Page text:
Siddhartha Deb at The Nation:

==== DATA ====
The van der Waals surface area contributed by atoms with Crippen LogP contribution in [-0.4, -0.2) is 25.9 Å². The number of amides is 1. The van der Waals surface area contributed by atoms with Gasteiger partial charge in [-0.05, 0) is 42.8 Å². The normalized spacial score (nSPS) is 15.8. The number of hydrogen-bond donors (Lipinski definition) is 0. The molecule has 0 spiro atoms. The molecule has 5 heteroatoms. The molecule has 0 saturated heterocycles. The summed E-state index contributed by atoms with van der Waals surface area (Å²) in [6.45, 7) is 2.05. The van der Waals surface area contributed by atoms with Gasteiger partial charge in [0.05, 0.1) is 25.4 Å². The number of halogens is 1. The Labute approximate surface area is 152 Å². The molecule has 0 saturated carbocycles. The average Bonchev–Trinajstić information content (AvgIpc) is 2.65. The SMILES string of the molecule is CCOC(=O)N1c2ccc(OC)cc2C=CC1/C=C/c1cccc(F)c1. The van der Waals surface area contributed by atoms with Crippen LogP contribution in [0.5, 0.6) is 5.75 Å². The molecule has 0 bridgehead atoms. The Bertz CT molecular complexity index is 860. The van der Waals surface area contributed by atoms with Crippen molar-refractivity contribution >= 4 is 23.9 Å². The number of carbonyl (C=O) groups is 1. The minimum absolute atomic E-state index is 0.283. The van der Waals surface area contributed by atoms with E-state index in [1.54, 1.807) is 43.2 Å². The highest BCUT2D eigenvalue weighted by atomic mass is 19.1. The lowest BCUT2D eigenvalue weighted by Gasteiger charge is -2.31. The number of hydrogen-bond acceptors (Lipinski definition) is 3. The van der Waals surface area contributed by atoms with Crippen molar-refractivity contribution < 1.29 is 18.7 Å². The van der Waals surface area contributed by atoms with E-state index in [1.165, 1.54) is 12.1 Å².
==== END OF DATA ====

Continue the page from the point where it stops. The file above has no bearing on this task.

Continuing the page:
But why did India, a success story not so long ago, need to be Modi-fied at all? Throughout the 1990s and 2000s, sliced open by neoliberal knives into a realm of information technology, real estate and conspicuous consumption, the country was widely celebrated, both by its own elites and its Western boosters, as having entered the realm of true democracy. The four previous decades of postcolonial India were consigned to a conceptual darkness that was sometimes called “socialism” and sometimes, in a slightly more accurate reference to the heavy bureaucratic role of the centralized state, the “license-permit Raj.” In contrast to this was the celebration of the present: the new, market-friendly nation, tiger rising and “India Shining” (the latter a slogan coined by the BJP in its failed re-election bid in 2004), and particularly its growth as measured by GDP, averaging 8 to 9 percent throughout the first decade of the new millennium and peaking at 10.3 percent in 2010. Fed largely by flows of foreign capital and inherently weak, the tiger has since shrunk to the size of a goat, with growth having fallen to 4.7 percent in 2014—which goes some way toward explaining why both the Indian oligarchs and sections of the population turned against the Congress Party toward the end of its ten-year rule and began to clamor for Modi to take over.